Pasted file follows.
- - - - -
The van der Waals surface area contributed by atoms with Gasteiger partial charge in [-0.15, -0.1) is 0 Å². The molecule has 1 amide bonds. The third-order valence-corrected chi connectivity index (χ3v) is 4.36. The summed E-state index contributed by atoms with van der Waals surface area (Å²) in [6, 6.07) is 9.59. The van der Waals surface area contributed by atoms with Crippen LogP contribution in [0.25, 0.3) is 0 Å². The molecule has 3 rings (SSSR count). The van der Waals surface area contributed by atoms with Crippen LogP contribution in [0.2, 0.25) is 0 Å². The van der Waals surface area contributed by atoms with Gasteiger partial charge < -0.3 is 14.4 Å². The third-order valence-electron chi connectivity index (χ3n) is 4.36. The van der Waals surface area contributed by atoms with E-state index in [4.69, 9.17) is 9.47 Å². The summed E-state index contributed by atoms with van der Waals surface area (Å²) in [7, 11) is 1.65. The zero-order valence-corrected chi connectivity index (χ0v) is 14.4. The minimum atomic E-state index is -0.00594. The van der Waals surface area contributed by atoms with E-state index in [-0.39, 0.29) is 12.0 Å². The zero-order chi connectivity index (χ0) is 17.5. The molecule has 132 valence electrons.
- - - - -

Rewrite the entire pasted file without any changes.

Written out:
The van der Waals surface area contributed by atoms with Gasteiger partial charge in [-0.15, -0.1) is 0 Å². The molecule has 1 amide bonds. The third-order valence-corrected chi connectivity index (χ3v) is 4.36. The summed E-state index contributed by atoms with van der Waals surface area (Å²) in [6, 6.07) is 9.59. The van der Waals surface area contributed by atoms with Crippen LogP contribution in [0.25, 0.3) is 0 Å². The molecule has 3 rings (SSSR count). The van der Waals surface area contributed by atoms with Crippen LogP contribution in [0.2, 0.25) is 0 Å². The van der Waals surface area contributed by atoms with Gasteiger partial charge < -0.3 is 14.4 Å². The third-order valence-electron chi connectivity index (χ3n) is 4.36. The van der Waals surface area contributed by atoms with E-state index in [4.69, 9.17) is 9.47 Å². The summed E-state index contributed by atoms with van der Waals surface area (Å²) in [7, 11) is 1.65. The zero-order valence-corrected chi connectivity index (χ0v) is 14.4. The minimum atomic E-state index is -0.00594. The van der Waals surface area contributed by atoms with E-state index in [-0.39, 0.29) is 12.0 Å². The zero-order chi connectivity index (χ0) is 17.5. The molecule has 132 valence electrons.